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Rep. Mace & Dean with Sen. Booker & Paul Introduce Breakthrough Therapies Act for Veterans and Patients



Reps. Nancy Mace and Madeleine Dean with Senators Rand Paul and Cory Booker, today introduced the Breakthrough Therapies Act, which looks to update the Controlled Substances Act and improve access to potentially lifesaving treatments for patients with mental health conditions.

“Breakthrough therapies give us the opportunity to improve the lives of all those suffering from treatment-resistant mental illnesses,” said Rep. Mace. “It is our duty to make sure veterans have access to every possible treatment option that shows promise, including MDMA- and psilocybin-assisted therapies. This legislation will remove the bureaucratic hurdles which have hindered critical research and compassionate use of potentially lifesaving therapies.”

Senator Booker echoed her sentiment.

“According to recent studies, certain Schedule I substances such as MDMA and psilocybin could offer major advancements in the treatment of depression, severe post-traumatic stress disorder, and addiction,” he said. “This bill will eliminate unreasonably burdensome rules and regulations that delay or prevent researchers from studying these breakthrough mental health treatments, and will provide access to these promising therapies for eligible patients who urgently need care.”

Background from Rep. Mace’s office:

MDMA and psilocybin, two Schedule I drugs under the CSA, have shown exceptional promise in treating an array of mental health conditions, including treatment-resistant suicidal depression, anxiety, PTSD, and substance use disorders. The initial research has been so promising that the FDA has designated both MDMA- and psilocybin-assisted therapies as “Breakthrough Therapies,” a designation meaning they demonstrate substantial improvement over any currently available treatments with a clear demonstration of efficacy.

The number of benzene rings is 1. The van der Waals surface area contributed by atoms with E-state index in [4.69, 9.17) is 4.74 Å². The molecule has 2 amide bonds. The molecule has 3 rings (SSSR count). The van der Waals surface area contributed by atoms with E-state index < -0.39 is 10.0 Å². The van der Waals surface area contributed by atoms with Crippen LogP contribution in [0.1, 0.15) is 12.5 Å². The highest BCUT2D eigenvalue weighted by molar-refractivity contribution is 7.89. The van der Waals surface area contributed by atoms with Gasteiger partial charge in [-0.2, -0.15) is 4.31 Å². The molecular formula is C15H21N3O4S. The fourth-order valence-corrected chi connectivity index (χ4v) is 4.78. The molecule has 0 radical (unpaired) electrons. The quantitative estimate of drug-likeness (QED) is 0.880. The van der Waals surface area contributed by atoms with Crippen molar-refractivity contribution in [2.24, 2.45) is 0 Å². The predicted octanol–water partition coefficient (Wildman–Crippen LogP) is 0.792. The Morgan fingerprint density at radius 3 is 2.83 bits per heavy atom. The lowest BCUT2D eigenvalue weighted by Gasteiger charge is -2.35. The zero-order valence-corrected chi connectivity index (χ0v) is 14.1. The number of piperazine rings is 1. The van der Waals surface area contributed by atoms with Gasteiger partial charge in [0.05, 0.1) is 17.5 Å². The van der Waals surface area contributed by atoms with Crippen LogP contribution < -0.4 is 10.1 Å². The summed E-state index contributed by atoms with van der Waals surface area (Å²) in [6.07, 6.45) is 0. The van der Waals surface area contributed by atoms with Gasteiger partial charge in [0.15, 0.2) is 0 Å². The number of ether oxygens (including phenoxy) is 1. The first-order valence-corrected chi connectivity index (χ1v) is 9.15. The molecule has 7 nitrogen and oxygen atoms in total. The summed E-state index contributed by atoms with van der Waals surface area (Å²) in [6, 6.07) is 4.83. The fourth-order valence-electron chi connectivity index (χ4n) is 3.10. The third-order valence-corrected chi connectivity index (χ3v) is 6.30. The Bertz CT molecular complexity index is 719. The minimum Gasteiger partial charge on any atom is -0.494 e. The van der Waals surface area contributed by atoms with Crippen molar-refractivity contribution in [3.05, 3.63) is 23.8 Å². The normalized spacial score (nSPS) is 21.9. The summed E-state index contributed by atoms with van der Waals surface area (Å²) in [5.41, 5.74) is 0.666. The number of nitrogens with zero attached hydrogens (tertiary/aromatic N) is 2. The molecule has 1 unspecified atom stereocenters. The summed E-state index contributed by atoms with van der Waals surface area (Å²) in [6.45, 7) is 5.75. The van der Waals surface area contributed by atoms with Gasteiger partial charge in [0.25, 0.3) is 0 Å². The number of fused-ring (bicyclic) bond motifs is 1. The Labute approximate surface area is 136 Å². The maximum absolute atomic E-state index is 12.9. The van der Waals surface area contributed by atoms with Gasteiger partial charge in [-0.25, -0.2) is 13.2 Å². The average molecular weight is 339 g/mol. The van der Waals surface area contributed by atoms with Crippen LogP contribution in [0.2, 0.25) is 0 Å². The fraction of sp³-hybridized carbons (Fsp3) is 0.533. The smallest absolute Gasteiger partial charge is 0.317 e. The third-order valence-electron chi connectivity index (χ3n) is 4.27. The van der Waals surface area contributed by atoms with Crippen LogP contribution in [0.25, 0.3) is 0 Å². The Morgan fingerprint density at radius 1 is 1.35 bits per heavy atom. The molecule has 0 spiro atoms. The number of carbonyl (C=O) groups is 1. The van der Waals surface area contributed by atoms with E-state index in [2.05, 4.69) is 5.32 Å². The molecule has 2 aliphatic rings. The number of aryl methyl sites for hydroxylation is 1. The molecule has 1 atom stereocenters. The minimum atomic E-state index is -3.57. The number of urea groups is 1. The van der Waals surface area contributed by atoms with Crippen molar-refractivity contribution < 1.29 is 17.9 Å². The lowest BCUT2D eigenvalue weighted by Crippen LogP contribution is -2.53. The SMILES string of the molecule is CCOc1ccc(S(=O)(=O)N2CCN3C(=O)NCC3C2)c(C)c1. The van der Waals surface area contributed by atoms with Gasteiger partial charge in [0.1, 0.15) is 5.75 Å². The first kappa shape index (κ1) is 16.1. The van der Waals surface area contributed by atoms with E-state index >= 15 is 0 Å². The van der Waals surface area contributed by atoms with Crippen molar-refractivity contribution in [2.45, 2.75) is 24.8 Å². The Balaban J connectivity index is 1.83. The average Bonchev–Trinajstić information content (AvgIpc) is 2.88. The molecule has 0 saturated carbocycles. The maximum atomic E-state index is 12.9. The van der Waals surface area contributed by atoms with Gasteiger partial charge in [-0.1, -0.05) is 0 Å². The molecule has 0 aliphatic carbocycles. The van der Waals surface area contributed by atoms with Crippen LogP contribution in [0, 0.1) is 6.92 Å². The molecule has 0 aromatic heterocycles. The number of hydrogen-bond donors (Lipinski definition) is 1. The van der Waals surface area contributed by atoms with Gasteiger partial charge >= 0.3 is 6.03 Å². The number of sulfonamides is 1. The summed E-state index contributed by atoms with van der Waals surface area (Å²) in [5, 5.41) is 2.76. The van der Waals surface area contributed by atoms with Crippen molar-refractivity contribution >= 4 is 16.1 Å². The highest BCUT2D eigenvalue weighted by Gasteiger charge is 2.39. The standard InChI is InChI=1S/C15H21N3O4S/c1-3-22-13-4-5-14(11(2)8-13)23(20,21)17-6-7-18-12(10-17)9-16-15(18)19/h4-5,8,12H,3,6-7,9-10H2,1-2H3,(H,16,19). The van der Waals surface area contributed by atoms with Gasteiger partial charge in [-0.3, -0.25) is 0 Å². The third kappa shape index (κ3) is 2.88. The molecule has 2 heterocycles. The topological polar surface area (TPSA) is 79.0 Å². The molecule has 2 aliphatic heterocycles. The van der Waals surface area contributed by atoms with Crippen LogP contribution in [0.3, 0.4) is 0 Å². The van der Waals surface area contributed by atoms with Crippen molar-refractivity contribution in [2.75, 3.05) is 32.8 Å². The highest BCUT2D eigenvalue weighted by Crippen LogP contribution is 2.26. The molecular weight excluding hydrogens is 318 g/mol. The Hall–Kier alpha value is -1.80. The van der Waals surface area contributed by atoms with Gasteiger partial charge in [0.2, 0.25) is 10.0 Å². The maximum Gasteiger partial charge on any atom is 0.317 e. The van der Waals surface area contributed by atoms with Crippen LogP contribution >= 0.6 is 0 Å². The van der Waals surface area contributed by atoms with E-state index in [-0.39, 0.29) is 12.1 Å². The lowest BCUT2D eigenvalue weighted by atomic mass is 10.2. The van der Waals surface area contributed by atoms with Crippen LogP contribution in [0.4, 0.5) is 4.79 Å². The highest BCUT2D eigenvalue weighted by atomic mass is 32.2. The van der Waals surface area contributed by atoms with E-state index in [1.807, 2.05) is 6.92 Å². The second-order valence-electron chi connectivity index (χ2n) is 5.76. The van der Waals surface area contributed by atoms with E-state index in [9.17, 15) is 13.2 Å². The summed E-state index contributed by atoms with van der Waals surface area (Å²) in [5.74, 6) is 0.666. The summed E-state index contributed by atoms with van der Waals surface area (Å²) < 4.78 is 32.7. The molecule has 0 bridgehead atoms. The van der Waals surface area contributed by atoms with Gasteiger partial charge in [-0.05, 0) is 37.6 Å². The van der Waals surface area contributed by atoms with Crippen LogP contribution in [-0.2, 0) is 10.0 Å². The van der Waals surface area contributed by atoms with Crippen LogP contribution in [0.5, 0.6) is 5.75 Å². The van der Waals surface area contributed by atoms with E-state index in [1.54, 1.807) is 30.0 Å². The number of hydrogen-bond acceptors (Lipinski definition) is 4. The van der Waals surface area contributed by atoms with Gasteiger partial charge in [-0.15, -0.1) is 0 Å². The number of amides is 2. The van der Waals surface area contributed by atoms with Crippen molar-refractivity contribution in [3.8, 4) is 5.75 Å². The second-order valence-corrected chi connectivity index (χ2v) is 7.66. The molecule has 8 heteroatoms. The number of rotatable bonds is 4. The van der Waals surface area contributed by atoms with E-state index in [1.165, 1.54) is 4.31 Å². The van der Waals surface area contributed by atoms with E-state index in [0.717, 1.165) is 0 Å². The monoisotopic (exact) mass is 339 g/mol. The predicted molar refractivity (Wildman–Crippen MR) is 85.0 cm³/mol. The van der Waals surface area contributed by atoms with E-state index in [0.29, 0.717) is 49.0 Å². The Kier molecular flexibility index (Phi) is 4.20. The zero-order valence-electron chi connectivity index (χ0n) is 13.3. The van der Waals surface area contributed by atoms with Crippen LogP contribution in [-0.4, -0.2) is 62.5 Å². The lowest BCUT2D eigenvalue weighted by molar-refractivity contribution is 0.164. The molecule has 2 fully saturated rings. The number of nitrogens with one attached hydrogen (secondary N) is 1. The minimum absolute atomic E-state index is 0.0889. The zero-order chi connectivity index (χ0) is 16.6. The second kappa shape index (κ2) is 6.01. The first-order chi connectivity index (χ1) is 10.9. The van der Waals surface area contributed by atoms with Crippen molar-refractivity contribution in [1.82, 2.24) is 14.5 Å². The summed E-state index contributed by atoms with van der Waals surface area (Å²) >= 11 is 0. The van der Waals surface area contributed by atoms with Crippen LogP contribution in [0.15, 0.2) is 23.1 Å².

Recent research in the United States and the UK has demonstrated the significant medical benefits of psilocybin and MDMA. Phase 2b trial results published in The New England Journal of Medicine showed that one small dose of psilocybin used in medication-assisted therapy caused the remission of treatment-resistant depression in about 30% of patients. Similarly, a 2020 study involving the National Center for PTSD using MDMA found that patients who had served in Operation Enduring Freedom and Operation Iraqi Freedom experienced “significant and very large” reductions in suicidal thoughts, PTSD, depression, and anxiety.

The Breakthrough Therapies Act would:

Despite the promising research, accessing Schedule I substances remains a significant roadblock to critical research and the compassionate use of breakthrough therapies. The Breakthrough Therapies Act aims to address this issue by updating the CSA’s definition of “currently accepted medical use with severe restrictions” to include the active ingredients of therapies that receive an FDA Breakthrough Therapy Designation or Expanded Access approval. By modifying this definition, the DEA would begin making the findings necessary to transfer breakthrough therapies involving Schedule I substances to Schedule II for limited research and medical compassionate use.

This legislation also creates an expedited process for the DEA to transfer an Expanded Access drug from Schedule II back to Schedule I if the drug is placed on clinical hold. The DEA’s findings could help facilitate a phased roll-out of potentially lifesaving therapies via compassionate use pilot programs. In the case of psilocybin- and MDMA-assisted therapies, these programs would help veterans and other patients manage PTSD & depression and prevent suicide.


Over 40 organizations have announced their support for this bill, including the Veteran Mental Health Leadership Coalition, Reason for Hope, and Special Operations Association of America. On February 3, 2023, the Australian government announced a rescheduling of MDMA and psilocybin, permitting authorized psychiatrists to prescribe them for PTSD and treatment-resistant depression, respectively, subject to controls over prescribing rights and treatment protocols. The decision acknowledged the current lack of options for patients with specific treatment-resistant mental illnesses.

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